Wow! What an experience, brought me back to my time at the CIA. Kerry deserves a tremendous amount of praise for organizing an absolutely wonderful conference. Being a new member and having a total of 2 posts I came to the conference to learn and it was more than I could have hoped for. It was a privilege meeting all of you and thank you for the wealth of information you shared with me. I must have asked Chocolot a thousand questions from tempering, packaging to running a successful business, there was not a questions she didn’t patiently answer. The caramel demo Bob gave me was nothing short of perfect, I can’t wait to give it another try. Conversations with Chris and his wife ranged from living in Sooner Country to the aerodynamics of a Formula One car. Chris, when your wife gets tenure just keep telling yourself it was all about the chocolates.
Instead of sifting through my 100+ pics I have been busy contacting a granite supplier, a steel fabricator for confectionary frames and Lotte Andersson from Callebaut for a supplier in NYC. I came to the conference with only a Little Dipper and left with a long list of equipment I need. Thanks again to all of you!
Kerry asked that I post some pictures of the Chef Rubber kit that was given to us so here they are.

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#52 dhardy123

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Posted 18 May 2011 - 10:46 AM

Derrick basically said that nut fat and animal fat set at 17 degrees so you need to table your ganache down lower than if you were just using chocolate. He said if you are not using nut fat(he used pistachios) or animal fat(he used butter) then you do not need to table the ganache.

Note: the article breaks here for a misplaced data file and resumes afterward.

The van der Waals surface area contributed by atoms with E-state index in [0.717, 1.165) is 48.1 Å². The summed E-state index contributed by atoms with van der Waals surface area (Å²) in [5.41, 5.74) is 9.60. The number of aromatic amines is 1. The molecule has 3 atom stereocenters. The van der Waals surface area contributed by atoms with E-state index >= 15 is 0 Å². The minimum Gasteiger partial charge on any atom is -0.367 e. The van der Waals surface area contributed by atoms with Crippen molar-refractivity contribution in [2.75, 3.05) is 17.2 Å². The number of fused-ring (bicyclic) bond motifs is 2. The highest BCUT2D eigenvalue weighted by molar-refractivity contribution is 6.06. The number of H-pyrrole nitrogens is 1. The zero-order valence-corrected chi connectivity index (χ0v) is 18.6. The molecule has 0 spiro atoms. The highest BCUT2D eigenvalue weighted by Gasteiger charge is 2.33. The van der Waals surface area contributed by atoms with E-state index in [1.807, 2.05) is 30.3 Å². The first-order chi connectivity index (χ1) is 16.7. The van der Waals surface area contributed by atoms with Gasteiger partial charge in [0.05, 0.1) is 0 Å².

#53 Lior

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Posted 18 May 2011 - 01:05 PM

thank you for the explanations!

#54 Gene

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Posted 18 May 2011 - 08:46 PM

Here are a few more pics. I haven't figured out how to post them in the proper order but you all should be able to figure them out.

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Edited by Gene, 18 May 2011 - 08:49 PM.


#55 Kerry Beal

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Posted 19 May 2011 - 06:45 AM

Just recalled the request for the tart recipe from Diana -

Pastry -

90 grams butter/lard 45 grams each
1 tablespoon oil
3 tablespoons water
⅛ teaspoon salt
1 tablespoon sugar (less)
150 grams flour
1. Put fats, water, salt and sugar into oven at 410º F for 15 minutes until bubbly and browning. Stir in flour - watch will splatter.
2. one batch makes enough for two trays of the little tartlets - so about 24 tarts
3. 375 for about 15 minutes.

Caramelized Red Onions

Caramelize about 3 thinly sliced red onions with olive oil, butter and a bit of honey. Drizzle with balsamic, salt and pepper to taste.

Royale

1 cup cream
2 eggs
1 tsp salt

Assembly-

To prebaked tart shell - add some of the onions, top with some danish bleu cheese or stilton (the moldy kind), pour over some custard royale. Bake at about 350 until cheese is melted and custard has set. Top with a bit more of the onions.

#56 curls

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Posted 19 May 2011 - 06:54 AM

Kerry, thank you for the recipe. Those tarts were delicious.

#57 DianaM

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Posted 19 May 2011 - 07:34 PM

Thank you for the recipe, Kerry! A while ago I saw a similar one, with leeks and goat cheese, but I loved the blue in yours. I've never made pastry using the technique you've described, but now I have a good reason to try it!

Thanks,
Diana

#58 Kerry Beal

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Posted 19 May 2011 - 07:57 PM

Thank you for the recipe, Kerry! A while ago I saw a similar one, with leeks and goat cheese, but I loved the blue in yours. I've never made pastry using the technique you've described, but now I have a good reason to try it!

Thanks,
Diana

The recipe for the pastry is from David Lebovitz's site - here.

Edited by Kerry Beal, 19 May 2011 - 07:58 PM.


#59 Kerry Beal

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Posted 20 May 2011 - 07:53 AM

Hey - check this out - the kits that Chef Rubber sent for our conference (workshop) are now available for sale on their website. We are some lucky, lucky campers!

#60 lancastermike

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Posted 20 May 2011 - 08:21 AM

Although I was not in attendence, a doff of the old skimmer here to Kerry for organizing this event for all who did and to all for sharing it here with us.